Facebook protects itself from risk by putting users in danger. Facebook moderators can't handle determinations like whether a King Cake baby counts as obscenity. Yet the social media giant has nonetheless appointed itself arbiter of your mental health. And if its bots don't like what they see, Facebook may report you to police.
As part of "suicide prevention efforts," Facebook "says it has helped first responders conduct thousands of wellness checks globally, based on reports received through its efforts," reports CNN. Antigone Davis, Facebook's global head of safety, told the station: "We are using technology to proactively detect content where someone might be expressing thoughts of suicide."
Since 2011, Facebook has allowed users to flag potential suicidal content; reports prompted emails from Facbook urging the poster to call the National Suicide Prevention Lifeline. But starting in 2017, Facebook introduced bots to search out and report potential suicidal content. The bots report suspected cries for help to human moderators, who may then "work with first responders, such as police departments to send help," says CNN.
That's right: Facebook might call the cops on you because a bot thought you seemed sad. Facebook executives think that if a user exhibits signs of depression, it's up to Facebook—not the user's friends, family, or community—to intervene.
And why not? By preemptively turning users over to authorities, Facebook saves its own butt. As with so many tech-company precautions that they try to frame as being for users' benefit and public safety, the real protected party here is Facebook itself, which doesn't want to face criticism and lawsuits if a user who commits suicide could be said to have hinted about it online first.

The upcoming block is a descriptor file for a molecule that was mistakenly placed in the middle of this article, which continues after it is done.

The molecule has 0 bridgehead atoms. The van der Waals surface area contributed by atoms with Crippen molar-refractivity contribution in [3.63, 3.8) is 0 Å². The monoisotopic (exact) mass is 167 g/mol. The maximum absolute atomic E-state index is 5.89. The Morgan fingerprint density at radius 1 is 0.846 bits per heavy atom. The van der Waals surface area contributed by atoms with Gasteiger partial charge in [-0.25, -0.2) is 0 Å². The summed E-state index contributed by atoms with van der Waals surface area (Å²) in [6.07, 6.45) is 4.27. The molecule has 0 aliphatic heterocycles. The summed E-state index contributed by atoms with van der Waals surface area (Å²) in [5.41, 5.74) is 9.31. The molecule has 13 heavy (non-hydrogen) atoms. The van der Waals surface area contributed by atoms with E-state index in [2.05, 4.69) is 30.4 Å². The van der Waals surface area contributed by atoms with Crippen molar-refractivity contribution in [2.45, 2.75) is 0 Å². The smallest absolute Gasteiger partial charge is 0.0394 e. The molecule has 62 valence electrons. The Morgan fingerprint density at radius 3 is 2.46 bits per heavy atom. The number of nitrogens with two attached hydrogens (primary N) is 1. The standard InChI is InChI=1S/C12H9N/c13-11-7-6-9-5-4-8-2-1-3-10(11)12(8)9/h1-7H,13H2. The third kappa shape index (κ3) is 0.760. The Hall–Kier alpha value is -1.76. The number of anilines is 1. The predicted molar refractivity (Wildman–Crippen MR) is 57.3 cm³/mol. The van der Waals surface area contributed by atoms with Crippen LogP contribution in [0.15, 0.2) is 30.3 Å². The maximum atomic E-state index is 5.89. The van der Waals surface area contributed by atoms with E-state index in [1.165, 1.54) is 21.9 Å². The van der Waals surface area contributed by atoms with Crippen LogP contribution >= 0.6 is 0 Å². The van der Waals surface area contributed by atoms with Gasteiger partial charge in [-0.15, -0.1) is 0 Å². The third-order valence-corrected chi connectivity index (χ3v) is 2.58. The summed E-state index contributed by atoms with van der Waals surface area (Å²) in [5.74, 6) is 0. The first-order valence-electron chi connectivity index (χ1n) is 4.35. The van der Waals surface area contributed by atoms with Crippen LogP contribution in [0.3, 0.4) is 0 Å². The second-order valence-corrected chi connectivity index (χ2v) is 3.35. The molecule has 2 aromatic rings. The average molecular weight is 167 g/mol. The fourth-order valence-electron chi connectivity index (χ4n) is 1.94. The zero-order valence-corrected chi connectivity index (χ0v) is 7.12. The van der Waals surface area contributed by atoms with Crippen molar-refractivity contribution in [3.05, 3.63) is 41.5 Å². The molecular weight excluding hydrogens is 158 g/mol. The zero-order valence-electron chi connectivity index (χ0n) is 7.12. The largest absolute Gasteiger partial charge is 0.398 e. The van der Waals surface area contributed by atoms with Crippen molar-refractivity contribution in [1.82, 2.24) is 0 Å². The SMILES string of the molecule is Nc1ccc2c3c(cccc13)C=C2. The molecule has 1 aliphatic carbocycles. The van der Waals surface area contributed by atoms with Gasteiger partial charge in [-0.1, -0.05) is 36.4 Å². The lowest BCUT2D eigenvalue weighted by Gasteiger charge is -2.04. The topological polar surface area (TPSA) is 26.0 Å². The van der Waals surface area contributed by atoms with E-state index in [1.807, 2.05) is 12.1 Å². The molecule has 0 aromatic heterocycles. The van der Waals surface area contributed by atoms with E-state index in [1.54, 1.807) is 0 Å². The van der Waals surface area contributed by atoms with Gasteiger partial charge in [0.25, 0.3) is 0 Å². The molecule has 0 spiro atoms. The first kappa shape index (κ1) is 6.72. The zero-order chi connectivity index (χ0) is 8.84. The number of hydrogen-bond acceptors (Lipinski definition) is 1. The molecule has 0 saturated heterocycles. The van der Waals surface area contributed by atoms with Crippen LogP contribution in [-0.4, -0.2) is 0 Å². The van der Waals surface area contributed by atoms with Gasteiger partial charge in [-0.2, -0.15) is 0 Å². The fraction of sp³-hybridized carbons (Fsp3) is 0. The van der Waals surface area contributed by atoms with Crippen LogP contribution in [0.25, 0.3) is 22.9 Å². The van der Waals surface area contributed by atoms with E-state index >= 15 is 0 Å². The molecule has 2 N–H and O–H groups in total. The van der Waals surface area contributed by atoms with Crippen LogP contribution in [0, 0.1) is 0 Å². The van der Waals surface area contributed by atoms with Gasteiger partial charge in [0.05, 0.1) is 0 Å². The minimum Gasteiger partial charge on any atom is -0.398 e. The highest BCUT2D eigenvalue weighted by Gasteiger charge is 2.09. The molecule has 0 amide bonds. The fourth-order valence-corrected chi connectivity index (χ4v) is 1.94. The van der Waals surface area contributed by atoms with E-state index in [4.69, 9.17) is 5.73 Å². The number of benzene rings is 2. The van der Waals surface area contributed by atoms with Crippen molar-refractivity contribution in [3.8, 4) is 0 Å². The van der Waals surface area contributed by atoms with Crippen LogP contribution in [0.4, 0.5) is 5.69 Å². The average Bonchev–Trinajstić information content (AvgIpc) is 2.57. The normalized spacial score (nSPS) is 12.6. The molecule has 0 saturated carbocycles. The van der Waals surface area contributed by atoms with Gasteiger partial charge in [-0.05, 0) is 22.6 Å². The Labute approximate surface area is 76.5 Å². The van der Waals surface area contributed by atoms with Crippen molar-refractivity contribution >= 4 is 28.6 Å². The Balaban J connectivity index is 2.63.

All it costs is putting people's lives in danger.
We've seen again and again and again how cops called in to deescalate mental health situations wind up hurting and killing those they've been called in to help. Cops are not trained psychiatric professionals. Cops are not equipped to talk people out of suicide, nor to assess whether their Facebook posts spell trouble. Cops are not equipped to judge mental health by showing up at someone's door. And cops are not going to overlook other issues, like drug possession, just because someone is having mental health issues.
Not that Facebook would care. It's also begun calling police on people for an array of potential situations, including apparently terms-of-service violations. "We may also supply law enforcement with information to help prevent or respond to fraud and other illegal activity, as well as violations of the Facebook Terms," the Facebook safety page says.
Mental health researchers are now challenging Facebook's efforts and asking about the ethical implications.
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— Rachael Bade (@rachaelmbade) February 12, 2019
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— threat level: beige (@TimCushing) February 13, 2019
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— Robert Maguire (@RobertMaguire_) February 12, 2019
- Voiceprints are here:
Jails across the U.S. are extracting the "voice prints" of people presumed innocent. Defense attorneys say they were unaware of the practice and are unclear on how they can expunge the data of nonconvicted clients. by @georgejoseph94 & @DebbieNathan2 https://t.co/M8ye4bfVWl
— The Appeal (@theappeal) February 12, 2019